Most of us don't have billions of dollars to give away like Warren Buffett and Bill Gates. But the charitable impulse is still strong: combined, Americans gave away almost $300 billion in 2010. Sometimes, though, good intentions have questionable results. In the rush to help after a crisis, public and private donors from around the world sometimes give without quite realizing what the needs on the ground are. Do Haitians really need your used yoga mat? Do the Balkans lack for clowns?
Above, a young man eats a Pop-Tart in Kabul, Afghanistan, in October, 2006. Everyone likes a breakfast pastry, but in 2002, the U.S. was sharply criticized for airlifting millions of Pop-Tarts into Afghanistan, much of which ended up on the black market. In many cases, writes Foreign Policy's Charles Kenny in "Haiti Doesn't Need Your Old T-Shirt," this kind of aid ends up undermining the local economy rather than helping it.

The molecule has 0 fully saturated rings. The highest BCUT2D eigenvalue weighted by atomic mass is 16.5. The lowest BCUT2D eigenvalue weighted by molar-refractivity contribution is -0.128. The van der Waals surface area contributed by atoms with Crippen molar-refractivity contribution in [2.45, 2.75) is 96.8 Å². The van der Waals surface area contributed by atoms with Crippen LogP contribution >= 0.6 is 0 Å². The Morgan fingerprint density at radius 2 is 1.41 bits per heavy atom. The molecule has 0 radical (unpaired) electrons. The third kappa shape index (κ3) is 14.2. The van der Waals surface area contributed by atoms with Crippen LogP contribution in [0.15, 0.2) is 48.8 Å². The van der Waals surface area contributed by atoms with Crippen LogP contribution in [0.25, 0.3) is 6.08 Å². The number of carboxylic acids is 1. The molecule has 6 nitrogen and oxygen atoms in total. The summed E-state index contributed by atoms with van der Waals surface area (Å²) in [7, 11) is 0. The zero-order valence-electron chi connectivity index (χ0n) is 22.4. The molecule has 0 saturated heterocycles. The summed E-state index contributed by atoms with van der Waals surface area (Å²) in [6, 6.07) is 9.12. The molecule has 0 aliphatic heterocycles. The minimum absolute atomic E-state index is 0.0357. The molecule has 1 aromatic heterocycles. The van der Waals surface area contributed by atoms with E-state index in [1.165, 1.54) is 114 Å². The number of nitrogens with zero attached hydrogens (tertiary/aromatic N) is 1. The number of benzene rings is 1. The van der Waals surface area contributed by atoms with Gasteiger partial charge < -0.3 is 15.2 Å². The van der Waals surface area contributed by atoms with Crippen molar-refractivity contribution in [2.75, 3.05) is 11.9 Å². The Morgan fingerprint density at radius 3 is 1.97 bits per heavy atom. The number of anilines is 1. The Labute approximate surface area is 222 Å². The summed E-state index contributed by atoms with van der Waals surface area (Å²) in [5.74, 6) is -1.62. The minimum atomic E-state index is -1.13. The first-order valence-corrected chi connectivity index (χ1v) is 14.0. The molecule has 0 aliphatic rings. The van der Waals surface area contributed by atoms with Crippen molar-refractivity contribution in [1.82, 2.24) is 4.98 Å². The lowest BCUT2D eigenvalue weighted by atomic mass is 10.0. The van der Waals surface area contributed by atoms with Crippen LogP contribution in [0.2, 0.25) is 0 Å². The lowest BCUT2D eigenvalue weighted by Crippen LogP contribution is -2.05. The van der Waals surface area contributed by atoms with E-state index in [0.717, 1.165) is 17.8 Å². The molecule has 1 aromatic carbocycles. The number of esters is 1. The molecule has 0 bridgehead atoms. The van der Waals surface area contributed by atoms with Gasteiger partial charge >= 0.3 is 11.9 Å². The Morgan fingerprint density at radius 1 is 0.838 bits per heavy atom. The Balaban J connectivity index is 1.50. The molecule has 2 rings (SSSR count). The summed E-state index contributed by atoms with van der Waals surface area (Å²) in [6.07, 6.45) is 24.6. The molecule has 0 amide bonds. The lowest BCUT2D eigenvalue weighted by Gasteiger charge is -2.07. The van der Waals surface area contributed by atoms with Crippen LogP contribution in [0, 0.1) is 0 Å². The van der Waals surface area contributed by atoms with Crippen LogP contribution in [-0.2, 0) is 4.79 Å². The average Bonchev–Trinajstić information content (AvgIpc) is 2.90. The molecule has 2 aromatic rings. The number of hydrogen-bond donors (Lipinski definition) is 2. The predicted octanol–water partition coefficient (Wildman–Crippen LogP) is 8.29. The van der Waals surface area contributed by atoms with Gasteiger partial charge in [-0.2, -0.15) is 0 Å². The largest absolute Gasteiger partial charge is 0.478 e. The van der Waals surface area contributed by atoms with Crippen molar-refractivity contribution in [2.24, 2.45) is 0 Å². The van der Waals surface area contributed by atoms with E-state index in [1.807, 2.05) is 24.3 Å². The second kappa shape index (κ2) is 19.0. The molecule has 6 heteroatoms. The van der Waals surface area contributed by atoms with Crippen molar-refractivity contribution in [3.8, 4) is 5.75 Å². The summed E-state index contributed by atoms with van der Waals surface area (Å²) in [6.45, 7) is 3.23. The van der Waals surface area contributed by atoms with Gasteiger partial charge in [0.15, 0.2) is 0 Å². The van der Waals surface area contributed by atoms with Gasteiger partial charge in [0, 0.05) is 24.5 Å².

It may sound curmudgeonly and cynical to question these good intentions, but there's a reason some humanitarians are concerned about giving away "Stuff We Don't Need." Join us on a tour.
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